> They've made adaptations that seek to reduce the downtime between Sprints,
        > and to strip out all extraneous distractions from the developers and to
        > deliver as much new functionality as quickly as possible. I'm sure this
        > makes sense within their situations, and I'm sure it seems natural to them
        > to assume that these same goals would be universal. From there, I have no
        > doubt it becomes easy for them to view their adaptations as the natural
        > "evolution" of Scrum.
        >
        > Personally, I wonder what such a pace does to the developers over the long
        > haul. Where's the line between an exhilarating, rewarding and successful
        > environment and a sweat shop?
        >
        > As a contrast, I noticed that Scrum is really good at choking off
        > development when required. A lot of customers aren't able to cope with a
        > virtual firehose of new functionality aimed a them. Around here, we're at
        > one of those points with one of our projects. We've almost completed an
        > early stage of development, and the customer is going to need some time to
        > experiment with the software, find out what works and what doesn't, plan
        > training for their staff, train their staff, implement the new software and
        > evaluate how it's going to change their world. I should add that this new
        > software represents a potentially enormous change to them, and the way that
        > they do their jobs.
        >
        > In the meantime, they might want a couple of tweaks to what we've done, but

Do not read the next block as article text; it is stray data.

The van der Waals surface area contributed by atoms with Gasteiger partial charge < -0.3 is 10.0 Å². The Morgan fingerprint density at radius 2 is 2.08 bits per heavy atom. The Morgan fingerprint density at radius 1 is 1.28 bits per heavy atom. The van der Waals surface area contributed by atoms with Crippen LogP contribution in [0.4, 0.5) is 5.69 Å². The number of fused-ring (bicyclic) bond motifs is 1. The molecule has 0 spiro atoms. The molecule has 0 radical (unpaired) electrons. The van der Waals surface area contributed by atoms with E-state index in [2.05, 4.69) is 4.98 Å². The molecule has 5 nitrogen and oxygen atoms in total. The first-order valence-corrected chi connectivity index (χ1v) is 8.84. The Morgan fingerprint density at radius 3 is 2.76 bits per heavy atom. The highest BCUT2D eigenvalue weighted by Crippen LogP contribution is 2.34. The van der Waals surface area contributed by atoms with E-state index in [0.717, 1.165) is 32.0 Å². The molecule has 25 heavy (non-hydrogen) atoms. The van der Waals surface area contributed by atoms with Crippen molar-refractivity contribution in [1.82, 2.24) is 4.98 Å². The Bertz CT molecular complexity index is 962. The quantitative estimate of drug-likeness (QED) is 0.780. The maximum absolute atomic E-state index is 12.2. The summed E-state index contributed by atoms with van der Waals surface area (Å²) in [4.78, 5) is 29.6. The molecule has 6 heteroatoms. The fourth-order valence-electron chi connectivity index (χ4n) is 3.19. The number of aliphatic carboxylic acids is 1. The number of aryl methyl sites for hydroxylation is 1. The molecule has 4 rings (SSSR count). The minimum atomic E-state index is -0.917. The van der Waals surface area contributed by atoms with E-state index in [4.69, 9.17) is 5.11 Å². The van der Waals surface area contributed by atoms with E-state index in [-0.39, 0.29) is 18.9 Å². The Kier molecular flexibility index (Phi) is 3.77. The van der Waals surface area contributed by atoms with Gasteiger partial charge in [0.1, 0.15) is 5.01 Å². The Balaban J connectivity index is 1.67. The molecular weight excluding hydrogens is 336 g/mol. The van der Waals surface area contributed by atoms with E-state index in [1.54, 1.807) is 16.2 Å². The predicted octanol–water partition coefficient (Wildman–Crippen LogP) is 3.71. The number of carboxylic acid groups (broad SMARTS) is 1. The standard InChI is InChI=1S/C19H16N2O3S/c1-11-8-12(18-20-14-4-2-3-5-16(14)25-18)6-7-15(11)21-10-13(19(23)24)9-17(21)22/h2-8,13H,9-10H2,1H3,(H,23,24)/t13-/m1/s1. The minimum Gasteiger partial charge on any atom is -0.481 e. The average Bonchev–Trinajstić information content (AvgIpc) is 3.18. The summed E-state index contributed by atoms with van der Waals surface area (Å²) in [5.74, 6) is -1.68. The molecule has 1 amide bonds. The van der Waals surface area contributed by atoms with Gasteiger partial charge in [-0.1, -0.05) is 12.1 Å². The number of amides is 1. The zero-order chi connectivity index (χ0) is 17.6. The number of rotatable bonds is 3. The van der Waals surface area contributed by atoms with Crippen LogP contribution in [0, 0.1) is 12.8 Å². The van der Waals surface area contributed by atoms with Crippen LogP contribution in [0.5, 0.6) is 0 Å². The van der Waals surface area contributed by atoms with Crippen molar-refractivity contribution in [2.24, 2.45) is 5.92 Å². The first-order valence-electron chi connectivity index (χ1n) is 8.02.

> they can't tell us what the next step should be. We, the developers, can't
        > tell either and any work that we might do before we find out stands a very
        > good chance of being useless, unwanted or just plain wrong. Scrum handles
        > this. Nothing on the PB for this project bubbles up to a high enough
        > priority to make a Sprint Backlog. While we wait, we point the
        > functionality firehose at another customer.
        >
        > My point on that is that we're all looking for something different.
        > Vanilla, out of the box Scrum provides a good starting place to achieve a
        > large range of different goals. Maybe Scrum needs someone like Ken to
        > remind us when we're getting caught up in our own situations and losing
        > track of larger world of software development.
        >
        > Dave Barrett,
        > Lawyers' Professional Indemnity Company
        >
        >
        >
        > To Post a message, send it to: scrumdevelopment@...
        > To Unsubscribe, send a blank message to:
        > scrumdevelopment-unsubscribe@...
        > Yahoo! Groups Links
        >
        > <*> To visit your group on the web, go to:
        > http://groups.yahoo.com/group/scrumdevelopment/
        >
        > <*> To unsubscribe from this group, send an email to:
        > scrumdevelopment-unsubscribe@yahoogroups.com
        >
        > <*> Your use of Yahoo! Groups is subject to:
        > http://docs.yahoo.com/info/terms/
        >
        >
        >